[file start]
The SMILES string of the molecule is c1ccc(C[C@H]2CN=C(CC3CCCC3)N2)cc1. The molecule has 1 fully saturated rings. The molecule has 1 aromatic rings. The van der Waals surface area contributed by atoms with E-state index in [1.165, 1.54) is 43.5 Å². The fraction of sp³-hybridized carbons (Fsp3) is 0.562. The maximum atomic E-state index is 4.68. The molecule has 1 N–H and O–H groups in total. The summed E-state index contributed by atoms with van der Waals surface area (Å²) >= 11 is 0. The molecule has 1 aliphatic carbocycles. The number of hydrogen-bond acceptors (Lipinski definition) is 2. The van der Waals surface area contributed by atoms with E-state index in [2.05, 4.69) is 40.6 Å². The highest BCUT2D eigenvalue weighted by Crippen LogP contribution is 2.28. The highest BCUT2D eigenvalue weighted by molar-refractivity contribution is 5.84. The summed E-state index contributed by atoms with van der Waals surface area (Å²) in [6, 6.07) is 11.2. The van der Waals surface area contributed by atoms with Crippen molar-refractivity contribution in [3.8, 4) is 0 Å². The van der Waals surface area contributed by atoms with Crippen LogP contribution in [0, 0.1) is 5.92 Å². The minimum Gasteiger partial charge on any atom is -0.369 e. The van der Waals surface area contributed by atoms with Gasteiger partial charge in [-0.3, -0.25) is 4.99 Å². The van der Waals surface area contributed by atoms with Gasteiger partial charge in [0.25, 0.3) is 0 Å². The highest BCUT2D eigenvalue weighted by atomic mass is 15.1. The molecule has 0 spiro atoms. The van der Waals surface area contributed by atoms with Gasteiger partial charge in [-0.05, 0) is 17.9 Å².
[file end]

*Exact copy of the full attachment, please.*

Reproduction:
The SMILES string of the molecule is c1ccc(C[C@H]2CN=C(CC3CCCC3)N2)cc1. The molecule has 1 fully saturated rings. The molecule has 1 aromatic rings. The van der Waals surface area contributed by atoms with E-state index in [1.165, 1.54) is 43.5 Å². The fraction of sp³-hybridized carbons (Fsp3) is 0.562. The maximum atomic E-state index is 4.68. The molecule has 1 N–H and O–H groups in total. The summed E-state index contributed by atoms with van der Waals surface area (Å²) >= 11 is 0. The molecule has 1 aliphatic carbocycles. The number of hydrogen-bond acceptors (Lipinski definition) is 2. The van der Waals surface area contributed by atoms with E-state index in [2.05, 4.69) is 40.6 Å². The highest BCUT2D eigenvalue weighted by Crippen LogP contribution is 2.28. The highest BCUT2D eigenvalue weighted by molar-refractivity contribution is 5.84. The summed E-state index contributed by atoms with van der Waals surface area (Å²) in [6, 6.07) is 11.2. The van der Waals surface area contributed by atoms with Crippen molar-refractivity contribution in [3.8, 4) is 0 Å². The van der Waals surface area contributed by atoms with Crippen LogP contribution in [0, 0.1) is 5.92 Å². The minimum Gasteiger partial charge on any atom is -0.369 e. The van der Waals surface area contributed by atoms with Gasteiger partial charge in [-0.3, -0.25) is 4.99 Å². The van der Waals surface area contributed by atoms with Gasteiger partial charge in [0.25, 0.3) is 0 Å². The highest BCUT2D eigenvalue weighted by atomic mass is 15.1. The molecule has 0 spiro atoms. The van der Waals surface area contributed by atoms with Gasteiger partial charge in [-0.05, 0) is 17.9 Å².